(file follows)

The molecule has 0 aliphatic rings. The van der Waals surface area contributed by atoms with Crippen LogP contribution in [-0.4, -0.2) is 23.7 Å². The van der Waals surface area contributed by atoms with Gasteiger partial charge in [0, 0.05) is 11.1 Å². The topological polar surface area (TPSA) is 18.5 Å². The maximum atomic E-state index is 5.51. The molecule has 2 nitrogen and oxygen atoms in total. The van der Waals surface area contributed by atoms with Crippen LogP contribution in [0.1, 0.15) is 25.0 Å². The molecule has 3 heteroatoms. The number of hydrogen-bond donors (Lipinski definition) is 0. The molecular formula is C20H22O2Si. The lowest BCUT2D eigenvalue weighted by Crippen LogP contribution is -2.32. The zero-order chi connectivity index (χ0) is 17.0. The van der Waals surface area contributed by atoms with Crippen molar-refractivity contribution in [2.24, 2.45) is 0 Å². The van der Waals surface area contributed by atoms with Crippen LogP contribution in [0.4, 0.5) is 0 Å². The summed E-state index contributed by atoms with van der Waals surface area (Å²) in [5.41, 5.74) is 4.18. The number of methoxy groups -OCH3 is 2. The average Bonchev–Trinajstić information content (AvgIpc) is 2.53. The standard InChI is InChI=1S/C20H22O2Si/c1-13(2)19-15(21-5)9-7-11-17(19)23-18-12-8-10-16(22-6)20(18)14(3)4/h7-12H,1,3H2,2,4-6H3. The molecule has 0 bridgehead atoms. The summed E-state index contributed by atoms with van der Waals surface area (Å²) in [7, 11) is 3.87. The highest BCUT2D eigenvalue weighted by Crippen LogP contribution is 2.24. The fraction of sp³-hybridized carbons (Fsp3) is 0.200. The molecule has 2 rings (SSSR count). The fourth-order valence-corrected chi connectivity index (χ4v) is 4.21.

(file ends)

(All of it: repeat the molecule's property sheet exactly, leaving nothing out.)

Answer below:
The molecule has 0 aliphatic rings. The van der Waals surface area contributed by atoms with Crippen LogP contribution in [-0.4, -0.2) is 23.7 Å². The van der Waals surface area contributed by atoms with Gasteiger partial charge in [0, 0.05) is 11.1 Å². The topological polar surface area (TPSA) is 18.5 Å². The maximum atomic E-state index is 5.51. The molecule has 2 nitrogen and oxygen atoms in total. The van der Waals surface area contributed by atoms with Crippen LogP contribution in [0.1, 0.15) is 25.0 Å². The molecule has 3 heteroatoms. The number of hydrogen-bond donors (Lipinski definition) is 0. The molecular formula is C20H22O2Si. The lowest BCUT2D eigenvalue weighted by Crippen LogP contribution is -2.32. The zero-order chi connectivity index (χ0) is 17.0. The van der Waals surface area contributed by atoms with Crippen molar-refractivity contribution in [2.24, 2.45) is 0 Å². The van der Waals surface area contributed by atoms with Crippen LogP contribution in [0.4, 0.5) is 0 Å². The summed E-state index contributed by atoms with van der Waals surface area (Å²) in [5.41, 5.74) is 4.18. The number of methoxy groups -OCH3 is 2. The average Bonchev–Trinajstić information content (AvgIpc) is 2.53. The standard InChI is InChI=1S/C20H22O2Si/c1-13(2)19-15(21-5)9-7-11-17(19)23-18-12-8-10-16(22-6)20(18)14(3)4/h7-12H,1,3H2,2,4-6H3. The molecule has 0 bridgehead atoms. The summed E-state index contributed by atoms with van der Waals surface area (Å²) in [7, 11) is 3.87. The highest BCUT2D eigenvalue weighted by Crippen LogP contribution is 2.24. The fraction of sp³-hybridized carbons (Fsp3) is 0.200. The molecule has 2 rings (SSSR count). The fourth-order valence-corrected chi connectivity index (χ4v) is 4.21.